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In Switzerland, natural hazards such as avalanches, landslides, rockfall, debris flows, flooding and forest fires can cause considerable damage. Through our research and services, we help to protect people from such dangers.


In Switzerland, 23 people are killed on average each year by avalanches alone, flooding and mass movements cause damage amounting to an average of CHF 300 million per year. As the population continues to grow, more and more buildings are located in at-risk areas. When glaciers melt and permafrost thaws as a result of climate change, this threatens to set in motion enormous quantities of soil, rock and scree.

We look into how different natural hazards arise, how far, how quickly and how vigorously they develop, and how people can protect themselves, e.g. through spatial planning, reliable forecasting or technical protective measures. Thereby we lay the scientific foundations for risk analysis and for evaluating whether protective measures and warning systems are effective and economical.

As well as scientific and engineering research, this requires economic and social analysis, and close cooperation between the various actors. After all, dealing with natural hazards present politics, government and society with the challenge of finding widely accepted and economically viable risk reduction strategies.

Observation and simulation

In order to understand the processes of natural hazards in detail, we run facilities which are unique worldwide. In the Illgraben (VS), for example, we observe naturally occurring debris flows with various measuring instruments. As part of field experiments, we investigate the dynamics of avalanches, debris flows, rockfall and landslides under realistic conditions. At our site in Cadenazzo (TI) we record and analyse forest fire events, develop methods and concepts to evaluate the risk of forest fire, and determine their consequences for ecosystems such as protection forests.

Thanks to this measurement data, we now understand better than ever how these natural hazards arise, and are able to simulate the processes within them in increasingly precise computational models. This is useful for developing protective measures and hazard maps.

Forewarned and informed                                                                           

When it comes to warning and prevention systems, we play an important role nationally as well as internationally: in winter, the avalanche warning service at the WSL Institute for Snow and Avalanche Research SLF publishes the well-known avalanche bulletin twice a day. Our hydrologists are involved in warning the public about instances of flooding and severe drought.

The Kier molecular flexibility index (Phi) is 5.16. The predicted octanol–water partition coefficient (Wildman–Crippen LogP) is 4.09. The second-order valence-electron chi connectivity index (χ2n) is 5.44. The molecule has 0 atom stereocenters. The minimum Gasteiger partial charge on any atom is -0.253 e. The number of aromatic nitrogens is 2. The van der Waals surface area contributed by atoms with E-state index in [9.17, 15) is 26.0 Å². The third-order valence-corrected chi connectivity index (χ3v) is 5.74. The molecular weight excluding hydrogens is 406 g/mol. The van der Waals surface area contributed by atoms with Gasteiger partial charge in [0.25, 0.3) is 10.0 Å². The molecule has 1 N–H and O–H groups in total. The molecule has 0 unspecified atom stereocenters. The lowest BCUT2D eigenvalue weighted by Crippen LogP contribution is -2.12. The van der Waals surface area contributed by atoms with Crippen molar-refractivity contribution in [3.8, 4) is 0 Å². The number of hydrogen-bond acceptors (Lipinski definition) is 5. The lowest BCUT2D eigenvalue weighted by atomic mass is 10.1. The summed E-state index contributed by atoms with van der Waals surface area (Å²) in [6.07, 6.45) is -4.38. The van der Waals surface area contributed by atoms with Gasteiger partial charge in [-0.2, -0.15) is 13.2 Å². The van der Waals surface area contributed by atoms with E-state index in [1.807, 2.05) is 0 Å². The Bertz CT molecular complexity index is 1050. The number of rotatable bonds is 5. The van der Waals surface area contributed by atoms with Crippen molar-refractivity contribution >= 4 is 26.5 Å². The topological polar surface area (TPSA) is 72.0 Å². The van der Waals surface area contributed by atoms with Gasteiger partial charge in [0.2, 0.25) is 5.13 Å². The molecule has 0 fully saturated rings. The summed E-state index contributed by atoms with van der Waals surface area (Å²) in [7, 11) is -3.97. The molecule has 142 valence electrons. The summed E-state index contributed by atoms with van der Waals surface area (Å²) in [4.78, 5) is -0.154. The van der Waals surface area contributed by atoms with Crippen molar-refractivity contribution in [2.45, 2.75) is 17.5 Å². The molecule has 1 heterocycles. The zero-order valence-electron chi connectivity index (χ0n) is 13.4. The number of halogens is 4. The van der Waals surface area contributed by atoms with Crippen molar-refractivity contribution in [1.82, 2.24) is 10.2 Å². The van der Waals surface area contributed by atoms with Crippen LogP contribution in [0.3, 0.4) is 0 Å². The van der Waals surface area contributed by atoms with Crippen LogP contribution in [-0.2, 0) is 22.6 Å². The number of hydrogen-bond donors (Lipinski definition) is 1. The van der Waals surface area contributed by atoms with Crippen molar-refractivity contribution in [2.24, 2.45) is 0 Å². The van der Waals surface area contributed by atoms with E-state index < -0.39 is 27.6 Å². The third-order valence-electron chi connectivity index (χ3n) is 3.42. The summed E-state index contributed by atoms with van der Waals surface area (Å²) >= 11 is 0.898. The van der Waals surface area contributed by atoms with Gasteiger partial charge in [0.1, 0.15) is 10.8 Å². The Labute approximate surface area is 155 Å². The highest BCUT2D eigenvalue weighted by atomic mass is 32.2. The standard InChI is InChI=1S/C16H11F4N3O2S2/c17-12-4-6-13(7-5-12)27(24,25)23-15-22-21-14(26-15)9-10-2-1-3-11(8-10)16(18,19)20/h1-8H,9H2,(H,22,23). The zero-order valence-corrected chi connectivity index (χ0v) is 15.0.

We make our data and findings available to the public on internet platforms and as apps, so that crisis managers can access the information quickly in an emergency. We also publish leaflets and brochures.


Focus Areas

Dependent on artificial snow: ski slope in Brigels (photo: WSL)

Adaptation to climate change

We explore how the population, politics and economic sectors such as tourism can meet the challenges of climate change.

WSL Research Programme Extremes

Exploring Extremes

We research events that occur rarely and irregularly, but can nevertheless have a massive impact on the environment and society.

Zwei mit mehreren Personen besetzte Schlauchboote fahren durch die von Hochwasser überfluteten Gassen in einer Stadt.

Swiss flood and landslide damage database

Since 1972, we have been systematically recording the damage caused by storms on the basis of newspaper reports, on behalf of the federal government.

CCAMM – Climate Change Impacts on Alpine Mass Movements

CCAMM: Climate change and mass movements

We study the effects of climate change on mass movements in order to better assess risks and develop adaptation strategies.

Research Centre CERC

We develop solutions to problems that arise in mountain regions due to the consequences of climate change, extreme events and natural hazards



The warm and dry weather in 2022 and hail in 2021 gave the bark beetle a boost again after a brief respite.

A 50-year comparison shows that drought deficits are increasing in Switzerland due to a lack of snow.

A new study determined for the first time the water availability in forests and the seriousness of droughts for Swiss forests.

Why do Scots pines keep dying en masse in dry Alpine valleys, even without extreme drought? WSL researchers have now solved the mystery.




Caviezel, A.; Sanchez, M.A.; Lu, G.; Christen, M.; Bartelt, P.; Wendeler, C.; Lanter, A., 2020: Full scale testing of rockfall nets under realistic conditions. In: Li, C.C.; Ødegaard, H.; Høien, A.H.; Macias, J. (eds), 2020: ISRM international symposium - EUROCK 2020. ISRM international symposium Eurock 2020 - hard rock enigeering, Trondheim, Norway. (7 pp.).